There is one sense in which these two words have a similar meaning. What is the difference in this meaning, rather the difference in grammatical usage?

A assumes B

Smoke assumes fire.

This sentence doesn't work.

A implies B

Smoke implies fire.

If there is smoke, then there is a fire.

  • google.com/search?q=assume+OR+infer+OR+imply
    – mplungjan
    Commented Apr 15, 2013 at 14:08
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    – bwDraco
    Commented Apr 15, 2013 at 14:12
  • @DragonLord Thank you for your diligence. For the purposes for closing, you should flag only for possible duplicate, migration, or off-topic (as well as the usual spam/offensive). It is for the community to decide if it is general reference, not the mods.
    – Kit Z. Fox
    Commented Apr 15, 2013 at 14:30

1 Answer 1


Assumptions are made by thinking beings. Things that cannot reason cannot make assumptions.

Implications are given by evidence.

Smoke assumes fire.

This makes no sense because smoke can't assume anything. It is not capable of reasoning.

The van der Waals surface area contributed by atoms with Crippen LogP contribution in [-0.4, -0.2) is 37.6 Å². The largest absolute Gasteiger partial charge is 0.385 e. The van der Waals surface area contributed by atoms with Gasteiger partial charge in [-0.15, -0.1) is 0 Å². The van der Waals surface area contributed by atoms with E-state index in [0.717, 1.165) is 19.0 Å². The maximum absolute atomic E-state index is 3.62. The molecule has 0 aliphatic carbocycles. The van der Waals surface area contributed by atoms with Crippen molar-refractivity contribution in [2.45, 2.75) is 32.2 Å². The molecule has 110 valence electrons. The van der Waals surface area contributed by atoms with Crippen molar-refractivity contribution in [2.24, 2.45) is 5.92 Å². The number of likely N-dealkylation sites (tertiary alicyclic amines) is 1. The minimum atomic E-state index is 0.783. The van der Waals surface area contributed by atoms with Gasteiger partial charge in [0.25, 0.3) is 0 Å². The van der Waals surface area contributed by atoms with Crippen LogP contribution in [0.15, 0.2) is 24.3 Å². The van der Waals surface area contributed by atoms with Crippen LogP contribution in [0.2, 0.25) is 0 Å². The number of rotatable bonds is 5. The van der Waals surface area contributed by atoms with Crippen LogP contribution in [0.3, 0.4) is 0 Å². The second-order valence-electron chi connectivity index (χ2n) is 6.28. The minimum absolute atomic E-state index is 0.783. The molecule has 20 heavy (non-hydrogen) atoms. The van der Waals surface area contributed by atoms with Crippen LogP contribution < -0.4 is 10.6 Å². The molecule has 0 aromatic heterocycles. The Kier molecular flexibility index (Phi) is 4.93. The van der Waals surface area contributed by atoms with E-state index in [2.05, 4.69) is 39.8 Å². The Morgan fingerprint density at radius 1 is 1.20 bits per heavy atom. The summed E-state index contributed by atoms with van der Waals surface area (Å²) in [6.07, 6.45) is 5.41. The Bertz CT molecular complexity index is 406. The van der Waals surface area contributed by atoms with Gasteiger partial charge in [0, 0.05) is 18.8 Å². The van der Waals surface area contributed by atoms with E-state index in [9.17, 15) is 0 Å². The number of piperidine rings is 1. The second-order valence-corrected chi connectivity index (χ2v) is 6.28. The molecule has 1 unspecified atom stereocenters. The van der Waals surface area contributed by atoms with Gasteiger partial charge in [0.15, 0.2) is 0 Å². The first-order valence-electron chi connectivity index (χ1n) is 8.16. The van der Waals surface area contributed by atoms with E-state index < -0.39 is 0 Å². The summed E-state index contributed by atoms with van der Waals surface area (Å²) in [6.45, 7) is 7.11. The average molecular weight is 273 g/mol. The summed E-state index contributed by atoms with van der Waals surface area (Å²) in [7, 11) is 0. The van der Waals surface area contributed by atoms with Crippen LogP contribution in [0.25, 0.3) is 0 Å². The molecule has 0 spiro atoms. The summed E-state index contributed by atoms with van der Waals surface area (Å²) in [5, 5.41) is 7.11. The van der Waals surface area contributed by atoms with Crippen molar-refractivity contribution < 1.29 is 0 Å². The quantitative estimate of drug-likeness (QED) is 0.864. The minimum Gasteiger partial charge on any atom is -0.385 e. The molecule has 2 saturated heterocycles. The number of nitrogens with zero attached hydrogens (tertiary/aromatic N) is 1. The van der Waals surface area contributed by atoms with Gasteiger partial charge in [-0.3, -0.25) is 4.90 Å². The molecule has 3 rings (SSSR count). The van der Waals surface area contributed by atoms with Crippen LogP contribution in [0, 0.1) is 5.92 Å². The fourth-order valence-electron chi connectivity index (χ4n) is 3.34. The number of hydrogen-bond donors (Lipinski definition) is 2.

Smoke implies fire.

This works because smoke is evidence of fire.

  • 1
    Yes - I believe OP is being misled by an allowed transferred meaning of presume rather than assume here: presume 2. To constitute reasonable evidence for assuming; appear to prove: A signed hotel bill presumes occupancy of a room. (AHD) Commented Apr 15, 2013 at 16:39
  • 2
    By this logic, one might suppose that to presuppose must take a sentient subject, but I see nothing odd about "smoke presupposes fire" Commented Apr 15, 2013 at 16:40
  • 1
    Close. Implications are actually made by propositions, not just evidence; implies is the usual English for the logical functor (truth table TFTT; pronounced 'horseshoe'; named "material implication"). There are also technical definitions for presupposition and entailment. Commented Apr 15, 2013 at 16:43
  • I think it works metonymically.
    – Mitch
    Commented Apr 15, 2013 at 18:53
  • Sorry, @Mitch, you've lost me there. Commented Apr 15, 2013 at 19:06

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